Galatians 6:1: “Brothers and sisters, if someone is caught in a sin, you who live by the Spirit should restore that person gently. But watch yourselves, or you also may be tempted.”

It is a modern-day miracle that Jewish identity persisted even after the Jewish population had lost their home country and had spread out all over the globe. A great example of preserving their cultural identity is the reintroduction of the Hebrew language. The process of the Hebrew language revival began in October of 1881, as Eliezer Ben-Yehuda and his friends agreed to exclusively speak Hebrew in their conversations. As a result, the language, which had not been spoken as a mother tongue since the second century CE, once again became the national language of Israel.

To protect their integrity, Jewish upbringing emphasized separation: stay away from that, avoid mingling with these. This approach served two purposes:

  1. Maintain Jewish identity;
  2. Avoid disintegrating into foreign cultures

While this protective mode has worked very well to survive all kinds of cultural invasions, the same approach would eventually lead to a dead end. It is quite sterile to remain culturally on an island. When Jesus came along, He mingled with everybody; He did not stay away from foreigners or outsiders, and He had relations with all sorts of troubled people; this was highly counter-cultural from a conservative Jewish perspective. After His death and resurrection, the apostle Paul wrote a letter to the citizens of Galatia (in modern-day Turkey). In his letter he recommends reconciliation, just as Jesus would have done, but he also issues a stern warning not to stumble into the same pitfalls that had previously caused the friction. “Watch yourselves”, Paul wrote, “or you also may be tempted.”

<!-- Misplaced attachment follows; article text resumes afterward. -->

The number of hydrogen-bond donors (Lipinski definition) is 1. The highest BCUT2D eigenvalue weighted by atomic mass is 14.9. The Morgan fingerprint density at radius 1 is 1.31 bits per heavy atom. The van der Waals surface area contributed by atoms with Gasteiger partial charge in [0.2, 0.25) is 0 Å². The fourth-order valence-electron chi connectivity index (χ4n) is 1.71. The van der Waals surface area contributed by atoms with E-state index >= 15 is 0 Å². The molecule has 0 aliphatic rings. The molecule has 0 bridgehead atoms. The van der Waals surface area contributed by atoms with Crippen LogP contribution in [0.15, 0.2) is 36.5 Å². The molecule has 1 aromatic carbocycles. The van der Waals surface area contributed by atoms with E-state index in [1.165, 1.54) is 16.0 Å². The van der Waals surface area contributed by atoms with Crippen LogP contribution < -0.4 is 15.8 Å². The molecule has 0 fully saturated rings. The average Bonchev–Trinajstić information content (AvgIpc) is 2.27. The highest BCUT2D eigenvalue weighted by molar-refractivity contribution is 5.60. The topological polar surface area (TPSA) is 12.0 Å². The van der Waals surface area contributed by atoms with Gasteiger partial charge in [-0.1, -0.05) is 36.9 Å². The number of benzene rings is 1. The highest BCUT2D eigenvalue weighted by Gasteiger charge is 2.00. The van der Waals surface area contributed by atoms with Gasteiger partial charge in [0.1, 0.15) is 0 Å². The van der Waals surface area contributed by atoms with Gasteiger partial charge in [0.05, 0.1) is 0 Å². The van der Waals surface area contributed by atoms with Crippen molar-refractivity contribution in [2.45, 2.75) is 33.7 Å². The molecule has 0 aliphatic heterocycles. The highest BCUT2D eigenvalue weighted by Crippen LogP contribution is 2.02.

Restoring relationships is never easy; in fact, separating is much easier than reconciling. A separation is precisely defined: here are the boundary lines; those are the walls and fences; do not cross. – That’s what separation is all about. – Reconciliation, on the other hand, is a whole lot messier.

Restoring relationships require a lot of courage and wisdom, and we need God’s Spirit to guide us in this delicate matter; in the process we shed prejudice and pride, since misinformation almost always leads to miscommunication. Jesus carries no such baggage. There is no labeling or defensiveness in the Son of God.

The Holy Spirit aims to connect. Building bridges supersedes burning them; getting back together is far better than erecting walls; and reconciliation always beats separation.

“Like a bridge over troubled water
I will lay me down” – Paul Simon

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